Vanity Fair


Compiled by Poorva Rajaram

Homegrown Mallika Sherawat
Homegrown Mallika Sherawat, Photo: AP

Back to Her roots

We have to admit that Kismat Love Paisa Dilli, Mallika Sherawat’s new movie costarring Vivek Oberoi, has a pre-making glow of promise. Mallika will play a Haryanvi girl. Now, we are happy this film exists simply because Bollywood has dispelled the bad karma of Aisha, whose Haryanvi character Shefali was the tragic epicentre of the movie. There is an outside possibility Mallika (whose hazy biographical timeline the media has been speculating about for years) will draw on her life experience and regional expertise to play this character.



Photo: AFP


Coming Out As Not-Gay

The issue has long ceased to be about whether Jackie Shroff is gay or not, but rather what kind of evidence is surfacing to support claims being made. His wife Ayesha posits “He was called the first lady-killer of the industry” as rib-crackingly funny proof that he is not gay. ‘Not-gay’, of course, is a hugely popular category of selfidentification amongst Bollywood male stars. It is intriguing to wonder which diabolical mind cooked up the story that Shroff held a coming-out press conference, with full knowledge that press conferences are objectively verifiable events.


Coping with Copies

Perhaps this point should have been emphasised more at the time Ready was released, but Dhinka Chika is a far worse version of the Telegu track Ringa Ringa, in terms of both song and video. Why this point needs such bald restating is related to stories about Tom Cruise’s new-found love for Dhinka Chika. Somehow, all the credit for this moment of national triumph seems to fall at the feet of Salman Khan. Perhaps for once, newspaper readers should be introduced to an alternative universe in which all does not emanate from Salman Khan.


Large And Leaden

What weighs 37 kg and goes on for 800 pages? No, its not a racy new compilation of Lokpal drafts or a copy of the Indian Constitution with large font. It’s the upcoming Opus Media Group compilation on Shah Rukh Khan. After Sachin Tendulkar received this particular honour, SRK joins the likes of Michael Jackson. Apparently, the collection will include extracts from his personal diaries. Don’t get too worried about the weight, King Khan – The Official Opus of Shah Rukh Khan will be available electronically as well.


‘Goofy and Noddy were my first puppets’

WHO Originally from Pune, this Padma Shri awardee joined the National Institute of Design in Ahmedabad. He later attended the Marionette Theatre Institute in Stockholm. In 1986, he started the Ishara Puppet Theatre Trust. He is currently the president the World Puppetry Organisation. He has travelled widely to teach and perform in many countries, including the US, UK, Russia, Japan and Australia.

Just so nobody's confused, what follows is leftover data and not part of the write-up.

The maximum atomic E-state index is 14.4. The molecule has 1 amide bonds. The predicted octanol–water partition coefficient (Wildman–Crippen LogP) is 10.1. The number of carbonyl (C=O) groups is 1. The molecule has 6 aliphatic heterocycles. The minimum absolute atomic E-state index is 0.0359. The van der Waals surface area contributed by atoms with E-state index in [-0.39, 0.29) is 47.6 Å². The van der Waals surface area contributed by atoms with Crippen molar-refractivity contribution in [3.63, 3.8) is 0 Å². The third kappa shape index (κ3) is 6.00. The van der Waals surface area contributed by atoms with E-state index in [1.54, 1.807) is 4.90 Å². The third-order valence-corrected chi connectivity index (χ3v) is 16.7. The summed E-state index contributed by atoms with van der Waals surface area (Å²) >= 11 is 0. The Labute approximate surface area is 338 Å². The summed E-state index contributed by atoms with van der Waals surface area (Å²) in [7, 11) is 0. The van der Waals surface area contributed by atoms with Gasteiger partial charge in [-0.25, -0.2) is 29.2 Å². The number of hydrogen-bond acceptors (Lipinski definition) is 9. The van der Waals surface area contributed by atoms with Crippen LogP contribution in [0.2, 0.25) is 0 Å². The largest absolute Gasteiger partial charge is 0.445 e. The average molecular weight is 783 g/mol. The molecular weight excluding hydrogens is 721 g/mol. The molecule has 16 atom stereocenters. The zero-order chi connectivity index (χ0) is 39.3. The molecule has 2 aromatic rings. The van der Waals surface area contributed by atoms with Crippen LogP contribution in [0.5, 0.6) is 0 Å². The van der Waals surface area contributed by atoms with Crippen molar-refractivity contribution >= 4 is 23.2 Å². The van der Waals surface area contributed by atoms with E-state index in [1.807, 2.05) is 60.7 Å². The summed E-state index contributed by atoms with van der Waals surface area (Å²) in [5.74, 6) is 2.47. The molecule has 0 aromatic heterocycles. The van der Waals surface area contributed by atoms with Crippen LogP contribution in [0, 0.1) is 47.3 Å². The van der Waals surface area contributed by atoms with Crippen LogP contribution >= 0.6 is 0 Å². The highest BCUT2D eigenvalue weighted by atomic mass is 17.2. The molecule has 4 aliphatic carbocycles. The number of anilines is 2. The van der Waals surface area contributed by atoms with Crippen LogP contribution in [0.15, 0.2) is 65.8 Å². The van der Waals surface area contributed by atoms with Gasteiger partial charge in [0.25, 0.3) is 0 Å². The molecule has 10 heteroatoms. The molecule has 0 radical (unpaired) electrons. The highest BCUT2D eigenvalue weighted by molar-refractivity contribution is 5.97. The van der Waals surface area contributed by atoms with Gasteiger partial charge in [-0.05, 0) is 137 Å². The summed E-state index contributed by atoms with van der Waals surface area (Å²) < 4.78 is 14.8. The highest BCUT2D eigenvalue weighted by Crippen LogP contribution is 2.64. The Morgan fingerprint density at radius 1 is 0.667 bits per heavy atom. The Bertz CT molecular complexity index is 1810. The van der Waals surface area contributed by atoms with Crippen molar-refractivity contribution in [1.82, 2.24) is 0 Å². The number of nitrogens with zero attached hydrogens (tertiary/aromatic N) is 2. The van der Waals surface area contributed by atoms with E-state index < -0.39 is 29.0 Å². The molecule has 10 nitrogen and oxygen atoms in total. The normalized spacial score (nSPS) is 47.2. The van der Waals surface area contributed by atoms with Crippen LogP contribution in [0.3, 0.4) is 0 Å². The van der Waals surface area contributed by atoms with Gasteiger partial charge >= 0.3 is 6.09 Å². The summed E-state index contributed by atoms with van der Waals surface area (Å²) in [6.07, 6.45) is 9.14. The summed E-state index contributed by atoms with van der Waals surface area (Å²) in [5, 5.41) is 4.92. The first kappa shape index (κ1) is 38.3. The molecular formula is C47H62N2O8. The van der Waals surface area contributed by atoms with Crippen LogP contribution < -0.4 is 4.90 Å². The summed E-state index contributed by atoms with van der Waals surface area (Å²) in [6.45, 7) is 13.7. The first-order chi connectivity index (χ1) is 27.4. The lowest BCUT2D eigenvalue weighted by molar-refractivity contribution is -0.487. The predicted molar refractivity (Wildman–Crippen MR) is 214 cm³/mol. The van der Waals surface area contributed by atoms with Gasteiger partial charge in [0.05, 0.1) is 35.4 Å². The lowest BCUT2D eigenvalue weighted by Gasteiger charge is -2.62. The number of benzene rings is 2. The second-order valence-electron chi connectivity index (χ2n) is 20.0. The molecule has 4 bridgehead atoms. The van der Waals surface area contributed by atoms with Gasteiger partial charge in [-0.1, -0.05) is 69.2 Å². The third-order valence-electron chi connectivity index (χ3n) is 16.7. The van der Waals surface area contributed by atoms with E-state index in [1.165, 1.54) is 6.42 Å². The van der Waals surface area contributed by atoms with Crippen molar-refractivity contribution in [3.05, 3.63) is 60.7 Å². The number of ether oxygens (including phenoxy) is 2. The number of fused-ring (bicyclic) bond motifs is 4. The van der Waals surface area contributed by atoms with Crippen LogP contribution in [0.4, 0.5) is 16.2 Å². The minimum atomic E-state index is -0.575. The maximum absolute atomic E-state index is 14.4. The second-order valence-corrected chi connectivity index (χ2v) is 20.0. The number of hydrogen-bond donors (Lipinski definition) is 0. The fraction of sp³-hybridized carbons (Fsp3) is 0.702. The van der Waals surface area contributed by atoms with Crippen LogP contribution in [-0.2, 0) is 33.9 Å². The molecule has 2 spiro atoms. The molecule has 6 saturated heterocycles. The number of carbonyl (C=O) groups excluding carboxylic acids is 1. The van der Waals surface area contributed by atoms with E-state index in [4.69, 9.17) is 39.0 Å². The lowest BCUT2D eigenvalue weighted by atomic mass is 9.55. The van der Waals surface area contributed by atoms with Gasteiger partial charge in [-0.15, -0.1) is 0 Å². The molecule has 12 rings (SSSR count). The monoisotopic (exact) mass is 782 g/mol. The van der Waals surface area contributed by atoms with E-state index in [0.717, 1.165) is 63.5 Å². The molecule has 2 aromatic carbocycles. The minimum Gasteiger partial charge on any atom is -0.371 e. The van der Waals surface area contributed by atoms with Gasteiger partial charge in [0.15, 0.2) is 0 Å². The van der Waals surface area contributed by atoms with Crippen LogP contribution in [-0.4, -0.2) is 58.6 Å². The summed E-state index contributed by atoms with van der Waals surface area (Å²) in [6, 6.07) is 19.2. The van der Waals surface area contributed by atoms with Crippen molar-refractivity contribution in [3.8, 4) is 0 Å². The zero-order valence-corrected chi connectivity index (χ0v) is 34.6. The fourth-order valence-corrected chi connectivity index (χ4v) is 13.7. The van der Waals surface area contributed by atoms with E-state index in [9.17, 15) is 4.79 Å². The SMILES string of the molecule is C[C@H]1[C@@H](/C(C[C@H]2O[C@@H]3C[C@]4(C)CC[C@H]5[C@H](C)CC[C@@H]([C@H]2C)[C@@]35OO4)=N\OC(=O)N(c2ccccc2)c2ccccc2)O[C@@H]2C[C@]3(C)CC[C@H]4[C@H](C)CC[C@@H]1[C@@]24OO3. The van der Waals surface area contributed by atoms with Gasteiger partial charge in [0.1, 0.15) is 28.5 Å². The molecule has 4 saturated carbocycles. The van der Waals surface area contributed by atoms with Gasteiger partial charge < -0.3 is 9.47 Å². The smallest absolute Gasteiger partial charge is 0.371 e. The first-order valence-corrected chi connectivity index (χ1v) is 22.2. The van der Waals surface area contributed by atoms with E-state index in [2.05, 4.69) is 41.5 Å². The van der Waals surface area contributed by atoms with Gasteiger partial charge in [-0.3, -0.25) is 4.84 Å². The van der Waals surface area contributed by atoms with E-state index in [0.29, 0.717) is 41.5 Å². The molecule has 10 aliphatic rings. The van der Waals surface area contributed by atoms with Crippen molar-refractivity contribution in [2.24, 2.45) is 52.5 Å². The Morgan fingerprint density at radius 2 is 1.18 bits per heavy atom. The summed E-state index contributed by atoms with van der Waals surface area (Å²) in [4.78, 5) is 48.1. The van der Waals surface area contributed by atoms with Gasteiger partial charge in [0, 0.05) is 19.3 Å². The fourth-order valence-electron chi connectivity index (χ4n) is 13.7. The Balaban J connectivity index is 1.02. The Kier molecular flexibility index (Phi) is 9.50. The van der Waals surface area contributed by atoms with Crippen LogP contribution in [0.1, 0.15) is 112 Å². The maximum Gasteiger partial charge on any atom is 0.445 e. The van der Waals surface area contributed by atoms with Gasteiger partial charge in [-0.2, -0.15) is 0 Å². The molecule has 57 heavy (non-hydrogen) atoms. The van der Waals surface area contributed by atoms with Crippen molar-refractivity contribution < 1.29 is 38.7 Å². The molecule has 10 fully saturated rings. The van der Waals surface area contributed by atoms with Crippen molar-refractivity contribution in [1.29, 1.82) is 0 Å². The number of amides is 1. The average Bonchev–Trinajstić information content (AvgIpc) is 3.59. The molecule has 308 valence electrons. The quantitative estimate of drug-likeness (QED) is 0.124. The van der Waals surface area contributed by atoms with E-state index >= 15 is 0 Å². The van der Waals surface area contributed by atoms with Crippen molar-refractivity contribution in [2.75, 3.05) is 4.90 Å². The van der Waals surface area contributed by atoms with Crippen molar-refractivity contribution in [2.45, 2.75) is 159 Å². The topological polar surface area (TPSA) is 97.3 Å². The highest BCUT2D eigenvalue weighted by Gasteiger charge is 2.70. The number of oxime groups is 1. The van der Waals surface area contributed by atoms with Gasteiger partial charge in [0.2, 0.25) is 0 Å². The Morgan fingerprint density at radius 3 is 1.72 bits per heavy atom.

Dadi Pudumji, 60, Puppeteer
Dadi Pudumji, 60, Puppeteer, Photo: Tarun Sehrawat

How did you get into puppetry? Why did you choose it over other performing arts?
I must have been seven when I got my first puppet. There was Goofy and Noddy and soon, I was making puppets. Today, I am a puppeteer. It started as a hobby. Luckily it was encouraged in school. We had a scratch concert every few months, where everyone would perform on stage. That was my platform. Puppetry encompasses many other arts. You work with voice, with movements, with other visual arts. The work I do is an amalgam of puppets, actors and masks.

How is our puppetry tradition perceived outside India?
I think people are very keen to see the Indian puppetry tradition. Earlier, it was only the traditional Rajasthani art form. Now, however, we know of various other techniques in India, for instance from UP and Odisha.

Does the emphasis on social awareness campaigns take away from your art?
Almost every puppeteer in India does commissioned work for agencies like Unicef and Unesco on social awareness. We did this huge Unesco project that took five years to complete. We worked with marginalised groups from all over the world. The challenge is to find a balance between medium and message. Making a performance interesting and yet getting the message across is challenging.

Tell us about your favourite puppet character?
Some are characters I made as a student in Stockholm; this old Parsi rod puppet and an old string puppet, a Gujrati rabbadi character.

Are your puppets based on real people?
Way back in the 1980s, we did a video magazine with India Today and HT. We had one section called Funny Things. It was a political satire, on Parliament and politicians. I think it was the first such political satire in India using puppets.

Koshtub Vohra


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